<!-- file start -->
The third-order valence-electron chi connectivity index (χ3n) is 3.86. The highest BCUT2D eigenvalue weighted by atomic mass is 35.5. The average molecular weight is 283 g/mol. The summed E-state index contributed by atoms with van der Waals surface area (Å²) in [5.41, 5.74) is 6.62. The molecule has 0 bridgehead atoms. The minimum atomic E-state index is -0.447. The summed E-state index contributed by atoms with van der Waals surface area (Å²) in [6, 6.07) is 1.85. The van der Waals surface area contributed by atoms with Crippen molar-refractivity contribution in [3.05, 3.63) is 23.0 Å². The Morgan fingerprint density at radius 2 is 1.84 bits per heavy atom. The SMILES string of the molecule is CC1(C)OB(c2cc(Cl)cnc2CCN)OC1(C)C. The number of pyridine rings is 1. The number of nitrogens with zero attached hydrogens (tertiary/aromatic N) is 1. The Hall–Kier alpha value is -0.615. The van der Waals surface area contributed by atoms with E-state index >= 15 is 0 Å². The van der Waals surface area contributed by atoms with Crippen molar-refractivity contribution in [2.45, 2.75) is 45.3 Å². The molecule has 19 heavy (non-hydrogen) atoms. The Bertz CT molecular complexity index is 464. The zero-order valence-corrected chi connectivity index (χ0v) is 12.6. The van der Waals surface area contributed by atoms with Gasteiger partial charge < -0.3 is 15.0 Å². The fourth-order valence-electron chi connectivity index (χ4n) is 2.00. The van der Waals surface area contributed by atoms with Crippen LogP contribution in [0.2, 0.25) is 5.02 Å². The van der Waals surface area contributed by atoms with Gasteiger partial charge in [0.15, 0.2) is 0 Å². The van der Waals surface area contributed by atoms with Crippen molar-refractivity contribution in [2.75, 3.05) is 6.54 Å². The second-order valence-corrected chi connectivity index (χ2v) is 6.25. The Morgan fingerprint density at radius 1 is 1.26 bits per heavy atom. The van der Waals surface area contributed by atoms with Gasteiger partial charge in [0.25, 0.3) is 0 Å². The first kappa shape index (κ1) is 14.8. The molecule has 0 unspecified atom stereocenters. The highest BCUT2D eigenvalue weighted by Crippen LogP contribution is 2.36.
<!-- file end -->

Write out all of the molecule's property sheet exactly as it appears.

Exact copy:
The third-order valence-electron chi connectivity index (χ3n) is 3.86. The highest BCUT2D eigenvalue weighted by atomic mass is 35.5. The average molecular weight is 283 g/mol. The summed E-state index contributed by atoms with van der Waals surface area (Å²) in [5.41, 5.74) is 6.62. The molecule has 0 bridgehead atoms. The minimum atomic E-state index is -0.447. The summed E-state index contributed by atoms with van der Waals surface area (Å²) in [6, 6.07) is 1.85. The van der Waals surface area contributed by atoms with Crippen molar-refractivity contribution in [3.05, 3.63) is 23.0 Å². The Morgan fingerprint density at radius 2 is 1.84 bits per heavy atom. The SMILES string of the molecule is CC1(C)OB(c2cc(Cl)cnc2CCN)OC1(C)C. The number of pyridine rings is 1. The number of nitrogens with zero attached hydrogens (tertiary/aromatic N) is 1. The Hall–Kier alpha value is -0.615. The van der Waals surface area contributed by atoms with E-state index >= 15 is 0 Å². The van der Waals surface area contributed by atoms with Crippen molar-refractivity contribution in [2.45, 2.75) is 45.3 Å². The molecule has 19 heavy (non-hydrogen) atoms. The Bertz CT molecular complexity index is 464. The zero-order valence-corrected chi connectivity index (χ0v) is 12.6. The van der Waals surface area contributed by atoms with Gasteiger partial charge < -0.3 is 15.0 Å². The fourth-order valence-electron chi connectivity index (χ4n) is 2.00. The van der Waals surface area contributed by atoms with Crippen LogP contribution in [0.2, 0.25) is 5.02 Å². The van der Waals surface area contributed by atoms with Gasteiger partial charge in [0.15, 0.2) is 0 Å². The van der Waals surface area contributed by atoms with Crippen molar-refractivity contribution in [2.75, 3.05) is 6.54 Å². The second-order valence-corrected chi connectivity index (χ2v) is 6.25. The Morgan fingerprint density at radius 1 is 1.26 bits per heavy atom. The van der Waals surface area contributed by atoms with Gasteiger partial charge in [0.25, 0.3) is 0 Å². The first kappa shape index (κ1) is 14.8. The molecule has 0 unspecified atom stereocenters. The highest BCUT2D eigenvalue weighted by Crippen LogP contribution is 2.36.